Now is the Time to Review Your Summary Plan Descriptions
A recent court decision potentially impacts how claims involving conflicts between plan documents and Summary Plan Descriptions (“SPDs”) may be resolved. Best practice has been to include a statement in the SPD stating that in the event of a conflict between the two, the terms of the plan document will control. Historically, Circuit Courts of Appeals have been split as to how much weight should be given to the terms of a conflicting SPD. This issue appeared to be settled by the U.S. Supreme Court in CIGNA Corp. v. Amara, which held that the terms of an SPD do not constitute plan terms, thereby overruling a lower court decision that required the plan to be amended to conform to the terms of a conflicting SPD. However, a recent decision by the Sixth Circuit Court of Appeals held that courts may entertain a claim for “equitable relief” in the event of a conflict between the SPD and the plan document.
In Pearce v. Chrysler Group L.L.C. Pension Plan, the Sixth Circuit ultimately determined that the participant was entitled to equitable relief when the description of a retirement plan provision in an SPD conflicted with the actual provision in the plan document. In reaching this decision, the Sixth Circuit interpreted the Supreme Court’s ruling in Amara to “strongly suggest, if not hold” that conflicts between an SPD and the plan document can be addressed through equitable relief.
In Pearce, the participant believed, based on the language in the SPD, that he was entitled to receive supplemental early retirement benefits after his employment had terminated. The plan document, however, had one additional requirement to obtain supplemental early retirement benefits. This additional requirement was not in the SPD. The plan document required that a participant must be actively employed to be eligible to receive the supplemental early retirement benefits. The SPD did not clearly state that eligibility was related to employment status and that previously terminated employees who waited to collect a pension benefit were not eligible to receive the supplemental early retirement benefit. The Sixth Circuit ultimately determined that because the SPD had failed to state an essential additional requirement to obtain the supplemental early retirement benefits, the participant was permitted to seek equitable relief under Section 502(a)(3) of the Employee Retirement Income Security Act of 1974, as amended.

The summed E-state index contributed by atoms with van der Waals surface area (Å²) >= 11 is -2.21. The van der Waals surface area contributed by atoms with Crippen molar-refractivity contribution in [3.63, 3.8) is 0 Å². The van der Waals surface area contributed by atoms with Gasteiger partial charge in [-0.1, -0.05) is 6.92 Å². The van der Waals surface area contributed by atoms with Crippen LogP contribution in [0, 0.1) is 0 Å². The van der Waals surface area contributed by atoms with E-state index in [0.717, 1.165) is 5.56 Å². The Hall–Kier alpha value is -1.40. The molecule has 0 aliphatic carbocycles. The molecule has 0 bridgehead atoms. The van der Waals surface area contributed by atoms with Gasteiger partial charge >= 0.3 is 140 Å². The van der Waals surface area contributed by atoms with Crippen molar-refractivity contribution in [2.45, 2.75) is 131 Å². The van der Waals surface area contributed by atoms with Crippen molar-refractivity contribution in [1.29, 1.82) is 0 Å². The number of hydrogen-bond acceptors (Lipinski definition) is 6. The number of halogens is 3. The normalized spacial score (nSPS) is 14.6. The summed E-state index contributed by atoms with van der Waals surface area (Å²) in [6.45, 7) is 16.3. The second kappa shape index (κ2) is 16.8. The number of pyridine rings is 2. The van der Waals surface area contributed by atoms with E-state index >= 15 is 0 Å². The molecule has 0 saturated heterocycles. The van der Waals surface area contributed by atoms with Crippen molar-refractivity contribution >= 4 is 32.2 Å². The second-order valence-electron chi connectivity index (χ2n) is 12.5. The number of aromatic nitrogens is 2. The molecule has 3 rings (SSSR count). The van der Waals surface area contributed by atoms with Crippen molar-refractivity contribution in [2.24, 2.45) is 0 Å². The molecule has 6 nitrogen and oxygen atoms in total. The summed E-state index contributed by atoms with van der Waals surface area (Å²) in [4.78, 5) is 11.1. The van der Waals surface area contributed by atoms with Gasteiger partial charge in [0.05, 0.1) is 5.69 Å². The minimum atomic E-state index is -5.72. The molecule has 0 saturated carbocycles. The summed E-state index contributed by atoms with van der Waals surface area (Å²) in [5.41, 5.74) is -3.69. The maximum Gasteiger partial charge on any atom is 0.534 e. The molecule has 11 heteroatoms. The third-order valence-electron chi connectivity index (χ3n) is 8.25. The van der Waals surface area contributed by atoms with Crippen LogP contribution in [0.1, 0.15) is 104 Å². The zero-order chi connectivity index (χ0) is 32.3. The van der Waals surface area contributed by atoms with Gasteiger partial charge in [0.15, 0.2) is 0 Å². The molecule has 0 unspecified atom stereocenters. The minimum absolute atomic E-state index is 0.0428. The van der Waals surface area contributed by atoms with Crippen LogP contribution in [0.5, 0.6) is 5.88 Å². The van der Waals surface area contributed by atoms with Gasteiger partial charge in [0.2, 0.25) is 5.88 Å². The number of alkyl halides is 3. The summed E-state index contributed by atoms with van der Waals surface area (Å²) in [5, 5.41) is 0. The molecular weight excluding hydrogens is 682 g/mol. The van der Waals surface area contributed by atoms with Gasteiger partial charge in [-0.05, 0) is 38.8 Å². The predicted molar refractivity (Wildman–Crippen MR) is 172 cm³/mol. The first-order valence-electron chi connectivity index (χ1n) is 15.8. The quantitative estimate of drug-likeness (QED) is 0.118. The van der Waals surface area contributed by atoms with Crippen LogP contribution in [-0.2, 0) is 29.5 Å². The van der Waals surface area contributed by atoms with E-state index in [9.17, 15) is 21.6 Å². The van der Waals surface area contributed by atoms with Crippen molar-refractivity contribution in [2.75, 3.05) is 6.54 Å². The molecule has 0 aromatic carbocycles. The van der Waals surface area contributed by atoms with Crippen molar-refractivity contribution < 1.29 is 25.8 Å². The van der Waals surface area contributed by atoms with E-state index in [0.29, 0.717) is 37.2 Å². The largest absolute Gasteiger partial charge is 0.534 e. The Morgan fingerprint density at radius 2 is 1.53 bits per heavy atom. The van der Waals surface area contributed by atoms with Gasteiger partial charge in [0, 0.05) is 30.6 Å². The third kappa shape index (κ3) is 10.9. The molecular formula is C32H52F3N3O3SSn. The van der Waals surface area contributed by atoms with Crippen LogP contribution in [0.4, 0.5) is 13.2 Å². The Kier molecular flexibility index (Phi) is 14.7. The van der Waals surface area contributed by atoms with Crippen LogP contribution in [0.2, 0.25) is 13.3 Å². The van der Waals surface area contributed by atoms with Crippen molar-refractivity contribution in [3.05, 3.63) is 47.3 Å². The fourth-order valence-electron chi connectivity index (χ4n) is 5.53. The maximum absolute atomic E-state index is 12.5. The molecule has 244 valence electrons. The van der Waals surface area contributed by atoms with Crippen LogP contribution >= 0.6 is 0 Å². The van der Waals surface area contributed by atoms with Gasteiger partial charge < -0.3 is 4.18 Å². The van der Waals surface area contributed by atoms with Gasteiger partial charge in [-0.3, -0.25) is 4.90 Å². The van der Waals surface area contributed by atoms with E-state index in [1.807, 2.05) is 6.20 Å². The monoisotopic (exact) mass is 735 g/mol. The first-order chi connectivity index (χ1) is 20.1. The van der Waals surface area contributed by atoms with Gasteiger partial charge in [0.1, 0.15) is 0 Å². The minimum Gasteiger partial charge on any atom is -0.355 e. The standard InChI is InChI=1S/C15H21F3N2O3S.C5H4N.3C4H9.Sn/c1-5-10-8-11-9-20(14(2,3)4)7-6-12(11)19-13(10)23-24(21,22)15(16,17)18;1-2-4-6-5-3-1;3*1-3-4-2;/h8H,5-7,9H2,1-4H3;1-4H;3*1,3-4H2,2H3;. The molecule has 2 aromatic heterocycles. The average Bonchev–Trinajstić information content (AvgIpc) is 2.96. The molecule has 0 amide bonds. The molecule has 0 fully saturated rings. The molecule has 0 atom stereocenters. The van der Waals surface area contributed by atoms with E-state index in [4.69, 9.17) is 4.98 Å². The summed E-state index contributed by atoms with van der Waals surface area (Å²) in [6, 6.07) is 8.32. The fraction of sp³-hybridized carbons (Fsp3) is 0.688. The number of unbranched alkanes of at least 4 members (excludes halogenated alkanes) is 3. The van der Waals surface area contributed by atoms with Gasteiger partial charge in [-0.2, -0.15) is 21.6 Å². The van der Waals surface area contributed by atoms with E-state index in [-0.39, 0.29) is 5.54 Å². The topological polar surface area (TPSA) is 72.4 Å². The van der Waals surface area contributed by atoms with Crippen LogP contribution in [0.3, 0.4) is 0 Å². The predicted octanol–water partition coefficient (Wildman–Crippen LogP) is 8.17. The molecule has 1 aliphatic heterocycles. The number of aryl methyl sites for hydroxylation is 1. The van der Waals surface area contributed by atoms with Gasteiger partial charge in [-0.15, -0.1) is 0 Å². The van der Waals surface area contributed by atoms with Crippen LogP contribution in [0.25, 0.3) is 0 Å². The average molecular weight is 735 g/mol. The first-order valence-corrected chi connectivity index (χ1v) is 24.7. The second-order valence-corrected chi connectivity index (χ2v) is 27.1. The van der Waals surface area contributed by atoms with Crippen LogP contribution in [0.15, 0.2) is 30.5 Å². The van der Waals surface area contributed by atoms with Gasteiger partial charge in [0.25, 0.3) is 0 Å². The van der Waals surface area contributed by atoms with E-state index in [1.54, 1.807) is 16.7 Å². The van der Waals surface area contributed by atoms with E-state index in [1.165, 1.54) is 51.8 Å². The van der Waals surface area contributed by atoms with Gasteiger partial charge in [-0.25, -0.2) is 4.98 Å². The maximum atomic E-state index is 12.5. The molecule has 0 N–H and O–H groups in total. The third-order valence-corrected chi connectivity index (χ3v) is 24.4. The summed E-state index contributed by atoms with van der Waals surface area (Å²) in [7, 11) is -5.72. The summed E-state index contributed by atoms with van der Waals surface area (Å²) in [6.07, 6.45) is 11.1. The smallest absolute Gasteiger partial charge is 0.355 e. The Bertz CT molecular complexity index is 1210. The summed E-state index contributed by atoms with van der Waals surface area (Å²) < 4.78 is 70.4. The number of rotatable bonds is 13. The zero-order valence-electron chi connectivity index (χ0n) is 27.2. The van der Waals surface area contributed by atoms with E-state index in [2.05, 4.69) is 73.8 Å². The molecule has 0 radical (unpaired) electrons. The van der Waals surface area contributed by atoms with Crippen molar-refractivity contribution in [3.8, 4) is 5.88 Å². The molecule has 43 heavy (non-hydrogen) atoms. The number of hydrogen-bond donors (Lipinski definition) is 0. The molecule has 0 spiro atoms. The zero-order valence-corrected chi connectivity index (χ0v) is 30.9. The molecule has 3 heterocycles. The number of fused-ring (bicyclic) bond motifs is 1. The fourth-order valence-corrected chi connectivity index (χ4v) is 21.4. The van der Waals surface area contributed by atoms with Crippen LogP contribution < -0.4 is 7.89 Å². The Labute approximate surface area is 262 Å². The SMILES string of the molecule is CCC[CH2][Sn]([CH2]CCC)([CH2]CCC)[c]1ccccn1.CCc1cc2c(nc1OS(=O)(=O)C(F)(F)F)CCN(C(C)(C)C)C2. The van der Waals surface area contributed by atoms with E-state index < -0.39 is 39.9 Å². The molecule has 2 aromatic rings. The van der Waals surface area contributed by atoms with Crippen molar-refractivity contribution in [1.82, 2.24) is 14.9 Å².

Since a single sentence difference between the language in a plan document and an SPD can potentially create a claim for equitable relief, it is imperative that the terms in your SPD conform with the terms in your plan document. While the SPD is meant to be a summary and should not include each and every detail found in a plan, all limitations on the participants’ rights that might possibly be considered material should be included. Although Pearce involved a retirement plan benefit, the Court’s rationale can also be applied to other ERISA benefits including welfare benefits. Because conflicts between the two might give rise to legal claims, it is recommend that your ERISA counsel be involved in reviewing your SPD for conformity with your retirement plan document.
When was the last time you reviewed your SPD to ensure conformity with the terms in the plan document?
For More Information
For more information, please contact Charles F. Harenza at 610.478.2091, James B. Longacre at 610.478.2293, Charles C. Scheim at 610.478.2282, Edward C. Renenger at 610.478.2238 or Adam M. Zuidema at 610.478.2155.
This News Alert has been prepared for informational purposes only and should not be construed as, and does not constitute, legal advice on any specific matter. For more information, please see the disclaimer.